Elijah Harper: March 3, 1949 - May 17, 2013

OTTAWA, May 17, 2013 /CNW/ - The family of Elijah Harper regrets to announce the passing of the much loved, respected and influential Cree leader and Indigenous activist.  He passed away early May 17th as a result of cardiac failure due to diabetes complications.

His wife, Anita Olsen Harper, his children and the Harper family  offered the following statement:

          "Elijah was a wonderful man, father, partner.  He was a true leader and visionary in every sense of the word.  He will have a place in Canadian history, forever, for his devotion to public service and uniting his fellow First Nations with pride, determination and resolve.   Elijah will also be remembered for bringing Aboriginal and non-Aboriginal people together to find a spiritual basis for healing and understanding.  We will miss him terribly and Love him forever."

Elijah is survived by his loving wife Anita Olsen Harper, his devoted children Bruce and Holly.  He was step-father to Karen Lawford, Dylan, Gaylen and Grant Bokvist.  He is predeceased by his daughter Tanya.

Anishinabek Nation Grand Council Chief Patrick Madahbee, who regarded Mr. Harper as a close, personal friend says his passing represents an enormous loss for everyone who truly wants Canada to be the best country it can be.

"Nobody understood better the concept of First Nations sovereignty, and the positive impact that it will have on Canada's cultural, social and economic well-being," says the Grand Council Chief.  "We will miss his courageous and inspirational voice, and send our sincere condolences to members of his family."

The Late Elijah Harper was born on March 3, 1949 at Red Sucker Lake First Nation in northeastern Manitoba.  He was educated at residential school and later studied at the University of Manitoba.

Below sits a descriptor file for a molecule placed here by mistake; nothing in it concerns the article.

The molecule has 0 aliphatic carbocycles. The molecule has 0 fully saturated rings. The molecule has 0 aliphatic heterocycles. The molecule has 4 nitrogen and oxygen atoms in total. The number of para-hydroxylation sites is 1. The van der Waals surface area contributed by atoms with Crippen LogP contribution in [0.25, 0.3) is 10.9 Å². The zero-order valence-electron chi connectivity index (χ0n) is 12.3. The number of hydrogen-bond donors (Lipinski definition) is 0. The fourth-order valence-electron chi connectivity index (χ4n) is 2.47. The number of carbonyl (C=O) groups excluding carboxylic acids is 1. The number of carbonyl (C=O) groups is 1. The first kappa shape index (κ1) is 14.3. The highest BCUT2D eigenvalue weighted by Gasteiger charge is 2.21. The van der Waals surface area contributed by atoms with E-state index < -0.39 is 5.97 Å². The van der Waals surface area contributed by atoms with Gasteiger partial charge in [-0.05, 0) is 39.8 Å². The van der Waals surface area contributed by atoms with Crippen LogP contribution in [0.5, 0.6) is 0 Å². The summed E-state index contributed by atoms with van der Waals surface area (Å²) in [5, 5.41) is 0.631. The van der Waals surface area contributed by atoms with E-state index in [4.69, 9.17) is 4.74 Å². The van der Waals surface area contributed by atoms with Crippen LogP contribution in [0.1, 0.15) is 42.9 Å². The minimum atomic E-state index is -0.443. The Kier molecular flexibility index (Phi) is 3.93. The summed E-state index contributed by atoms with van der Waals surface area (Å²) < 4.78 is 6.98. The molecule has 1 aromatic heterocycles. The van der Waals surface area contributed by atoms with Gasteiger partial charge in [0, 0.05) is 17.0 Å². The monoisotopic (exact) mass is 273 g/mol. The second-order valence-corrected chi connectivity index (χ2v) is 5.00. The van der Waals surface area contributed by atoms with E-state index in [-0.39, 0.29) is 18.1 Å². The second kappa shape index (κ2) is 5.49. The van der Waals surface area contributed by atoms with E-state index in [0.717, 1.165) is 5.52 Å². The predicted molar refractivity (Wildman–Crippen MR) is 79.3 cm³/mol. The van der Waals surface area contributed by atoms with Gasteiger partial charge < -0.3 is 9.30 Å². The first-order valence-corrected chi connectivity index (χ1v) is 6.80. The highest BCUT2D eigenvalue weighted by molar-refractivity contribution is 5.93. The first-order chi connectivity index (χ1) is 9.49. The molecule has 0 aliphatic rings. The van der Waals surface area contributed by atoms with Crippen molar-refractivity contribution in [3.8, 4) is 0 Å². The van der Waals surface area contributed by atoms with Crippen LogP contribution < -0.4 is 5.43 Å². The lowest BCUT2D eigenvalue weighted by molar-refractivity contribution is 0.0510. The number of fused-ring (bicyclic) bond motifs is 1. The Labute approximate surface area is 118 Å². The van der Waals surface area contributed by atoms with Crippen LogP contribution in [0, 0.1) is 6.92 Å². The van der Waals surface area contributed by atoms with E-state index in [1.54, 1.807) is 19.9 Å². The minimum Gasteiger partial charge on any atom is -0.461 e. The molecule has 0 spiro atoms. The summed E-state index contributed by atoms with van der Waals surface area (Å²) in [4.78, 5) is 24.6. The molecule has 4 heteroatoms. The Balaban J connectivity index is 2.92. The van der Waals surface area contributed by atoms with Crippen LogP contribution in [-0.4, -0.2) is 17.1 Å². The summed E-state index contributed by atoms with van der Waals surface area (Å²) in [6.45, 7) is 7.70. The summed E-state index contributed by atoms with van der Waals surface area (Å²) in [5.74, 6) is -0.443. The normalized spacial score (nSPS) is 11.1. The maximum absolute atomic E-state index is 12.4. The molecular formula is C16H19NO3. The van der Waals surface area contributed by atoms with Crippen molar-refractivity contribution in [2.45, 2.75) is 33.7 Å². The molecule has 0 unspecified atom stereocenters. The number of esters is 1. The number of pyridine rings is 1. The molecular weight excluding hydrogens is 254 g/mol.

Elijah began his long career in public service when he was elected Chief of his community at the young age of 29.

In 1981, he was elected as Member of the Manitoba Legislative Assembly for Rupertsland, an office he held for 11 years.  He was the first elected First Nations person to serve as MLA.  In 1996, he was appointed to the Manitoba cabinet as Minister without portfolio for Native Affairs, and in 1997, as Minister of Northern Affairs.

He was best known for his historic role in blocking the Meech Lake accord.  Many Canadians will remember the humble, yet, iconic figure, seated in the House of Assembly raising his ever-present eagle feather refusing unanimous consent of the Manitoba Legislative Assembly.  As result, he was recognized as Newsmaker of the Year by the Canadian Press in 1990.

In 1993, Elijah was elected for one term as Member of Parliament for the Churchill riding.  In January 1998, he served a term as Commissioner for the Indian Claims Commission.

Red Sucker Lake First Nation bestowed him the title of Honourary Chief for Life for his heroic work.  He is also the recipient of the Commemorative Medal of Canada, a National Aboriginal Achievement Award, the Order of Merit from St. Paul's University, the Order of the Sash from the Manitoba Métis Federation, and the Gold Eagle Award from the Indigenous Women's Collective in Manitoba.

Following his active career in public service, Elijah spent much of the rest of his life visiting First Nations, meeting with Indigenous leaders across North America, working with charities, and doing international humanitarian work.

The Anishinabek Nation established the Union of Ontario Indians as its secretariat in 1949.  The UOI is a political advocate for 39 member communities across Ontario, representing approximately 55,000 people.  The Union of Ontario Indians is the oldest political organization in Ontario and can trace its roots back to the Confederacy of Three Fires, which existed long before European contact.

SOURCE: Anishinabek Nation

For further information:

Marci Becking, Communications Officer
Phone: 705-497-9127 ext. 2290
Cell: 705-494-0735
E-mail: becmar@anishinabek.ca
www.anishinabek.ca
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